Perhaps the best thing about this book is that it combines aspects of “hard” scifi and myth-based urban fantasy. The main characters are all trained academics who approach the question of what they have discovered scientifically, and yet there are also suggestions that what they are dealing with has a religious rather than a scientific explanation, something that some of them, at least, are willing to consider. Although this is not that unusual for stories like this (Indiana Jones is explicitly referenced on multiple occasions), it is well-done here, giving realistic details of the excavation process and situating the story in the realistic here-and-now, even as it gives tantalizing hints of something more.
The main focus, though, is not so much on the science and mythology but on the interior life of the main character, the lead archeologist on the dig. A complex and compelling character, Mallory wrestles with the scientific and moral dilemma placed before her, as well as her personal tragedies, which, it turns out, are also linked to the project. A strong female lead who doesn’t play into the stereotypes of strong female leads, Mallory is a welcome addition to the specfic genre. I definitely recommend this book for readers looking for smart, female-oriented speculative fiction.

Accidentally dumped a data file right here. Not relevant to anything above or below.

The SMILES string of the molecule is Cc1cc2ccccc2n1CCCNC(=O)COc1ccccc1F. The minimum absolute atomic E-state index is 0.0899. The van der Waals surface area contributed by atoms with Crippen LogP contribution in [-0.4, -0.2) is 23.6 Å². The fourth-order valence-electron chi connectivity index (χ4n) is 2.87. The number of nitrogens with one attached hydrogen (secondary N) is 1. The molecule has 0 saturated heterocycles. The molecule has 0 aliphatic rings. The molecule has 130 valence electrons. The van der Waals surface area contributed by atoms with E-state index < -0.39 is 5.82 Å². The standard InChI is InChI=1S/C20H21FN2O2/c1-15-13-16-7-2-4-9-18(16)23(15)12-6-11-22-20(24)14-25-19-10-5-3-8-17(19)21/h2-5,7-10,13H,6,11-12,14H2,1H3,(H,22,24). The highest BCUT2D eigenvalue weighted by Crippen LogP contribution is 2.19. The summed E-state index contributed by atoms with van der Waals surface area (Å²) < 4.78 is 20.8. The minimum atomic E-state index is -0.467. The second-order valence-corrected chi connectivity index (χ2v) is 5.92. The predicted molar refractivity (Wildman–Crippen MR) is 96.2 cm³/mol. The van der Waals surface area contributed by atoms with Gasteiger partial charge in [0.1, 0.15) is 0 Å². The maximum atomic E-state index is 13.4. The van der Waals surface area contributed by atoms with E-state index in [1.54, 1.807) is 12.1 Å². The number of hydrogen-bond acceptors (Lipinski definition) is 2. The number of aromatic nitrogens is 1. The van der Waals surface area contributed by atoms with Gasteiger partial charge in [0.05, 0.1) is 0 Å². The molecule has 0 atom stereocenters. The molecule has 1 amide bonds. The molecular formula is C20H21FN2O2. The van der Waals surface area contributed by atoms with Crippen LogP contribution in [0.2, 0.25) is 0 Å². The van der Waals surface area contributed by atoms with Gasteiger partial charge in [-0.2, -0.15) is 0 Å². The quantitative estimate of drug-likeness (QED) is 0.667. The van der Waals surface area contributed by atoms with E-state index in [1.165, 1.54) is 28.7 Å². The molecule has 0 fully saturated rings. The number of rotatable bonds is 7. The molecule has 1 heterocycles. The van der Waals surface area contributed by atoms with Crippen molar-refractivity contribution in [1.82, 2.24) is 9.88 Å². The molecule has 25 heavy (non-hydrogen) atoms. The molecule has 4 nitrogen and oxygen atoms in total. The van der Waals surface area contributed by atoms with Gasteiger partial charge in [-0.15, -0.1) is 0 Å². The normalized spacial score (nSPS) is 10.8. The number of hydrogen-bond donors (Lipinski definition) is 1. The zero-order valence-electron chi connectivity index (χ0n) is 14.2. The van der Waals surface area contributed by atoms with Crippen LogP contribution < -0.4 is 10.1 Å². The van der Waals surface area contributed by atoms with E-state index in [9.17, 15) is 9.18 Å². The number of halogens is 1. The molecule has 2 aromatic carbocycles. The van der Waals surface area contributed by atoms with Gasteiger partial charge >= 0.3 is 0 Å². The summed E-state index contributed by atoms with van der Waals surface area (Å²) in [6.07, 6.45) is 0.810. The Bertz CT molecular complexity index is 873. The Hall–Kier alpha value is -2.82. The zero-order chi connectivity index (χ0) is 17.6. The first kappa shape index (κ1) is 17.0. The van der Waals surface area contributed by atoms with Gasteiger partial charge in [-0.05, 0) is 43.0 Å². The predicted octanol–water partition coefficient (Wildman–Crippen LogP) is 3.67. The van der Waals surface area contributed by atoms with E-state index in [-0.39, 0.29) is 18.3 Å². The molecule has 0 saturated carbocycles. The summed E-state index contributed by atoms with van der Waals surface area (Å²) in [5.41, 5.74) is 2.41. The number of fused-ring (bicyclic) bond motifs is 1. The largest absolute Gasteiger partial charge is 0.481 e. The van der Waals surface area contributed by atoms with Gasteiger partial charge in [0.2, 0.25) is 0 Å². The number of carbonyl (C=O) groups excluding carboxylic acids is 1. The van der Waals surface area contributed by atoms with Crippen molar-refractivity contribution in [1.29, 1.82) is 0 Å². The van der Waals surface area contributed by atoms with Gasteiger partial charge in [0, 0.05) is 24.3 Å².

I received a free copy of this book in exchange for an honest review.